Get Out With the Kids

The Club has joined forces with tent camper Gav Grayston from website Get Out With the Kids to tour England in a Compass caravan. We’ve challenged Gav and his family to visit 20 great Treasure Houses and English gardens in 12 months. In this, his first blog, we find out about the Graystons’ first impressions of caravanning…


I suppose some might class us an 'outdoor family'. We don't necessarily. We're a typically busy family that loves to get outdoors.
We've always taken our kids on days out, hikes, and other outdoor activities. That includes camping.
We have three kids, and unbelievably – to us – our eldest is now 16 years-old! She has been camping from a very young age.
Getting away at weekends and staying in a tent has been in our family DNA for a long time now. It's something we've always loved to do and has enabled us to explore many different areas of the country and try various activities.
It's also been an adventure for our kids. Staying up late, cooking around a campfire, and sleeping under canvas are great activities for children.
Get Out With The Kids
Friends and family were always asking us about how to go camping, where to go, and ideas that they can do with their children, so we started the website to help other parents enjoy family time outdoors like we do.
Apart from staying in the occasional static caravan, we have always been tent campers.
Sure, we have looked at caravanning in the past, but there were always a few reasons we stuck with tent camping.
Caravans are much more expensive than a tent. If we were to save up to get one, we would want to know that we would make good use of that investment.
We also had nowhere to keep one, plus, we would have to upgrade our car.
Finally, we have a good selection of tents now, and with three kids (plus dog), a caravan just appeared too small compared to our largest tent.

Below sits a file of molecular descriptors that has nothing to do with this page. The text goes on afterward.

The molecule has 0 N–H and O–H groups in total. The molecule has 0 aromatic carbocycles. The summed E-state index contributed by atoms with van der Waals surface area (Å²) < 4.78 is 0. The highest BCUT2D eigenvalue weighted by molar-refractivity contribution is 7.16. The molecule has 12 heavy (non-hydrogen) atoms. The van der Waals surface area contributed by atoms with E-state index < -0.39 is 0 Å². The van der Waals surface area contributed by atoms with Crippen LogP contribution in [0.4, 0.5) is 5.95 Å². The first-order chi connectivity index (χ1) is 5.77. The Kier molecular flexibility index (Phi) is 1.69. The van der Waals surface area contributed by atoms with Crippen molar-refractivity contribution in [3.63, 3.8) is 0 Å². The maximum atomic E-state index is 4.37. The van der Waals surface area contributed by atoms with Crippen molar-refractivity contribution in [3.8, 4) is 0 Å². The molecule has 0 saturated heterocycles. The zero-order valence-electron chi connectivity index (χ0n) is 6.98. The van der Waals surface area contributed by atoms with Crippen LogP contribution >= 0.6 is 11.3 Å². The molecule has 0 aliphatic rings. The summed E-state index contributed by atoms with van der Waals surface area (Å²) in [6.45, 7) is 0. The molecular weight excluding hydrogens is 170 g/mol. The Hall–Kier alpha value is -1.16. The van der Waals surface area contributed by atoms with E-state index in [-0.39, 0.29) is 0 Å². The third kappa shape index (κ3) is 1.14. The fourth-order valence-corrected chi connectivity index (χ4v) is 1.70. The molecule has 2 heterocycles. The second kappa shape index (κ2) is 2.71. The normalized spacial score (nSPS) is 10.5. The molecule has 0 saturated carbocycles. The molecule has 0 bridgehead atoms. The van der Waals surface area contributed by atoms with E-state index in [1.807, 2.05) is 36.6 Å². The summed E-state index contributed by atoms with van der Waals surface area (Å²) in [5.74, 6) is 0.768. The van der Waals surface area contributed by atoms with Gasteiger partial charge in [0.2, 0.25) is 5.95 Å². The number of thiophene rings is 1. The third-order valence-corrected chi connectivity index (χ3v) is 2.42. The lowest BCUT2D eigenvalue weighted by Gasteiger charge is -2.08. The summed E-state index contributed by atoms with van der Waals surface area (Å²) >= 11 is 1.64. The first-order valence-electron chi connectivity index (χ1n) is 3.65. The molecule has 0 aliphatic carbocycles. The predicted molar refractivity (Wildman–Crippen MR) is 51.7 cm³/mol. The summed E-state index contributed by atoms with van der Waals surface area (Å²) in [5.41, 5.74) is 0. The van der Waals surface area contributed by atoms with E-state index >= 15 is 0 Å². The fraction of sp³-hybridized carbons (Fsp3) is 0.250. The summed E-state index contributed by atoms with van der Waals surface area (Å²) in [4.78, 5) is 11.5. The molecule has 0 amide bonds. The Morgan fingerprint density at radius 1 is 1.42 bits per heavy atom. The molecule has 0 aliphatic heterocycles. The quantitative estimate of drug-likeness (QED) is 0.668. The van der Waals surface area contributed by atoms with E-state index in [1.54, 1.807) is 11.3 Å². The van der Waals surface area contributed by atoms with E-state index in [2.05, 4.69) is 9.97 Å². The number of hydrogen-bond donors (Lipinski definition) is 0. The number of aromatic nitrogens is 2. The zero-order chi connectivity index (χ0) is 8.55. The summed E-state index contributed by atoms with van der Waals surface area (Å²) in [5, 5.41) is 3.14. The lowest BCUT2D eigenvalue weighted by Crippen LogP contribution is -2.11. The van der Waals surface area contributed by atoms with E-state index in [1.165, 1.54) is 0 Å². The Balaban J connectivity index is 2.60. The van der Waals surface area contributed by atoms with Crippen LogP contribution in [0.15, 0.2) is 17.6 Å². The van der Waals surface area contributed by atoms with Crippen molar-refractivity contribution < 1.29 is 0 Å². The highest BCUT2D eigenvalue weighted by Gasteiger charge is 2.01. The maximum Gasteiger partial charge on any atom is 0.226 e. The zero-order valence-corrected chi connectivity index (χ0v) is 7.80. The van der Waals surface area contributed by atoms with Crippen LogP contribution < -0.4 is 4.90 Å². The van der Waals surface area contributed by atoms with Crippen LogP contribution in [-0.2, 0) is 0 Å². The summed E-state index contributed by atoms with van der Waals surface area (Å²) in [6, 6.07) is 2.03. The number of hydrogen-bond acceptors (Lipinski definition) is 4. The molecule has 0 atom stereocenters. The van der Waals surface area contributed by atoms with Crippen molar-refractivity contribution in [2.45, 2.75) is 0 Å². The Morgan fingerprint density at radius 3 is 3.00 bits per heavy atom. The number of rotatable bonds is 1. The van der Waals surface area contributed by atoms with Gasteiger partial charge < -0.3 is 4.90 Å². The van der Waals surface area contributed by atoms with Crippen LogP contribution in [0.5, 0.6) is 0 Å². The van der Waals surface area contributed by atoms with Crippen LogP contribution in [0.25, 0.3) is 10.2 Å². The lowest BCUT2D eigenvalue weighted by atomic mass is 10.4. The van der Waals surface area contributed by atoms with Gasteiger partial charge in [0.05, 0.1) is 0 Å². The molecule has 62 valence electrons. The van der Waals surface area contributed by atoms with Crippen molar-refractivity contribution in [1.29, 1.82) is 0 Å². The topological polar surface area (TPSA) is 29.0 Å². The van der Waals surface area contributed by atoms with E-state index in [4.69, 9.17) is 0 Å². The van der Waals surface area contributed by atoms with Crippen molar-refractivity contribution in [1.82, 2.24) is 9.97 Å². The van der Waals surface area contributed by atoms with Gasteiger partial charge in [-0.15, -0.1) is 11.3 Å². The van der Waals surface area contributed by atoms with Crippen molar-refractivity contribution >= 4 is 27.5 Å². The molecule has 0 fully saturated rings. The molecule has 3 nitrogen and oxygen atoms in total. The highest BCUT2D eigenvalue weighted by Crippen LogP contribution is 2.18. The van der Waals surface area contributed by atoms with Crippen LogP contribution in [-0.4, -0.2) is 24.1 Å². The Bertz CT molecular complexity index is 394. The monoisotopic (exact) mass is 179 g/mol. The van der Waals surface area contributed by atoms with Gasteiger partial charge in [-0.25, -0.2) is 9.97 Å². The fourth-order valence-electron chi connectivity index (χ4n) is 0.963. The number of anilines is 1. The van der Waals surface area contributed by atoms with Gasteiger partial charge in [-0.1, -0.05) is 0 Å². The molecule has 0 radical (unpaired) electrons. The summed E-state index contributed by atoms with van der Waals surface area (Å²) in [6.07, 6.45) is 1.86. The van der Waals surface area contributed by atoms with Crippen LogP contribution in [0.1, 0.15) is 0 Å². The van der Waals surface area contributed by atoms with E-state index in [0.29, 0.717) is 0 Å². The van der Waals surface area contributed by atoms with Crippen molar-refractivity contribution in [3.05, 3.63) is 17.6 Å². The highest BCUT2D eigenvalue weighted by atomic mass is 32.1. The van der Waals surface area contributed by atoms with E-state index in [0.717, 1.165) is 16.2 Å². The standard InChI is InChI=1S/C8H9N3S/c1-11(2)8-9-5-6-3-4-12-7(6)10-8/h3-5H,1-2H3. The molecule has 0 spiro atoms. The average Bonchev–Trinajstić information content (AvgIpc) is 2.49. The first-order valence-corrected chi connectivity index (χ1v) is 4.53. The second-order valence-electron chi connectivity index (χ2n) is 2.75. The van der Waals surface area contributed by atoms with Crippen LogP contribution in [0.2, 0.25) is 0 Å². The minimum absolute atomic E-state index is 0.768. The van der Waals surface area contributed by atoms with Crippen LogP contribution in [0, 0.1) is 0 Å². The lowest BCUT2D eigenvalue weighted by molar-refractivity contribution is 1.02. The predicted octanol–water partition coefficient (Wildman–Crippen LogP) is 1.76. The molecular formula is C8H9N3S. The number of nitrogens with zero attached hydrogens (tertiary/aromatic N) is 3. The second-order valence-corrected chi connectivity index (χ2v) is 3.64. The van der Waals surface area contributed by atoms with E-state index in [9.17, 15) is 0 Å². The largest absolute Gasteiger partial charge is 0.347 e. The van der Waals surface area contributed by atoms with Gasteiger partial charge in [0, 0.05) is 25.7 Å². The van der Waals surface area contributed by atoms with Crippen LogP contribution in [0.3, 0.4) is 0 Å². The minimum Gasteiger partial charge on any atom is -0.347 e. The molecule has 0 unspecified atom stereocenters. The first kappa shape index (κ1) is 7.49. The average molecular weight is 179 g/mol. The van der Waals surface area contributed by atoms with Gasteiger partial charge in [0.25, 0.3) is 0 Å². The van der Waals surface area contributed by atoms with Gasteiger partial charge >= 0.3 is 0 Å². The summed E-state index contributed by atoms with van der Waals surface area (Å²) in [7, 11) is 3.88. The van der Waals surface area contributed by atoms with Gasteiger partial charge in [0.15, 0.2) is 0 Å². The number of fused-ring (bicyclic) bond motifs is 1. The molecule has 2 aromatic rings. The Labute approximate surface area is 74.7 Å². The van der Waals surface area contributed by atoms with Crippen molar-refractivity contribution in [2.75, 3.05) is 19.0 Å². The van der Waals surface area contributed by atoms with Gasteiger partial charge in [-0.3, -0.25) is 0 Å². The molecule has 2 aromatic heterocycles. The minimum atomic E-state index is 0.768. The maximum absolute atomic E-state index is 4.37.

When The Camping and Caravanning Club and Compass Caravans challenged us to travel around the country with a caravan instead of a tent, it was both exciting and daunting at the same time.
To some extent, the Challenge would be similar to what we do anyway: getting away at the weekend while staying at campsites. However, doing it with a caravan rather than a tent would be very different. Plus, we needed to tow the caravan around the country.
There's no shortage of room in the Compass Casita 586One of the concerns we've had about caravanning was the space. Where do we put all the kids?
Fortunately, the Compass Casita 586 that we are using is designed for families and has a layout out that we think works well.

At the back of the caravan are two fixed kids' bunks. Each bunk has a light and window.
There is also the option of folding out another set of bunks plus a double bed.
We add more space by using the Vango Kalari inflatable awning, which has an extension that works as a two-person bedroom. So technically, we can sleep eight.
We visited The Camping and Caravanning Club's HQ in Coventry to collect the caravan for the Challenge.
Our youngest named the caravan 'Casper' and then we were set free on the roads, happily towing our new home on wheels. Well, not quite!
I had only towed a caravan once before. I have been on The Camping and Caravanning Club's towing experience at the NEC Caravan, Camping and Motorhome Show
That gave me some great instructions and practice, but now I would be towing 'solo', without an instructor.